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Effects of Treadmill Gait Training with Obstacle-Crossing on Static and Dynamic Balance Ability in Patients with Post Stroke Hemiplegia
J Korean Soc Phys Med 2019;14(1):139-150
Published online February 28, 2019;  https://doi.org/10.13066/kspm.2019.14.1.139
© 2019 Korean Society of Physical Medicine.

Ji-Eun Lee, MSc, PT⋅Ho-Seong Lee, PhD

Department of Kinesiologic Medical Science, Graduate, Dankook University
Received November 26, 2018; Revised November 30, 2018; Accepted January 31, 2019.
This is an Open Access article distributed under the terms of the Creative Commons Attribution Non-Commercial License (http://creativecommons.org/licenses/by-nc/3.0) which permits unrestricted non-commercial use, distribution, and reproduction in any medium, provided the original work is properly cited.
Abstract
PURPOSE: This study was conducted to determine the effects of treadmill gait training with obstacle-crossing on the static and dynamic balance ability of patients with post stroke hemiplegia.
METHODS: Twenty-one patients with post stroke hemiplegia were divided into three groups as: treadmill gait training with obstacle-crossing (TOG, n=7), treadmill gait training without obstacle-crossing (TGG, n=7) and a control (CON, n=7). TOG and TGG performed exercise for 20 minutes, three times a week for 8 weeks. Static balance ability (stability typical, ST; weight distribution index, WDI; fourier harmony index, FHI; and fall index, FI) and dynamic balance ability (berg balance scale, BBS and timed up and go test, TUG) were measured before and after 8 -weeks in each exercise group. Statistical analyses were conducted using two-way ANOVA with repeated measures, a paired t-test, and multiple comparisons according to Tukey’s HSD.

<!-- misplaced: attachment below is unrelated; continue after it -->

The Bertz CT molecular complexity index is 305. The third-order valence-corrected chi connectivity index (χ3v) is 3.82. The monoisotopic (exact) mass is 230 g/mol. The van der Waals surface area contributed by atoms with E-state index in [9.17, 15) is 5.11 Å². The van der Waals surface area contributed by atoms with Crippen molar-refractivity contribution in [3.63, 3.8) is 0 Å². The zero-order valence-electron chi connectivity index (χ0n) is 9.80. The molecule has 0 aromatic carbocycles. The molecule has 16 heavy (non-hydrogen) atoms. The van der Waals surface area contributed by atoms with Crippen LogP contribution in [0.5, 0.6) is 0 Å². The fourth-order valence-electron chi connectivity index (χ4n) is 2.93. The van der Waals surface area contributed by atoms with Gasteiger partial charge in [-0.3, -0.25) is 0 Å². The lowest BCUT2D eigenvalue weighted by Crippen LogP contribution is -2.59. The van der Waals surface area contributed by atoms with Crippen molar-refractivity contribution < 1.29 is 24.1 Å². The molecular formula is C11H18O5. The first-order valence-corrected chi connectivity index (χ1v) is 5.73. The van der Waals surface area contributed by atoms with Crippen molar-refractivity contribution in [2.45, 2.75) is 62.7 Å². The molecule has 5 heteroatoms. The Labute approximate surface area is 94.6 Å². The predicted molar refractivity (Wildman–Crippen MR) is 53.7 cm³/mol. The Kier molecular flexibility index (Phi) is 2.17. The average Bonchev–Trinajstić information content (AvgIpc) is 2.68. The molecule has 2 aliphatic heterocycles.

RESULTS: FHI and BBS were significantly increased at TOG (p<.01) and TGG (p<.05) after 8-weeks compared to before treadmill gait training with obstacle-crossing. FHI and BBS were significantly increased at TOG compared with CON and TGG (p<.05).
CONCLUSION: Treadmill gait training with obstaclecrossing was more effective than that without obstaclecrossing to improve posture control and independent daily life performance of hemiplegia patients.
Keywords : Dynamic balance, Hemiplegia, Obstacle crossing, Static balance, Treadmill gait


February 2019, 14 (1)
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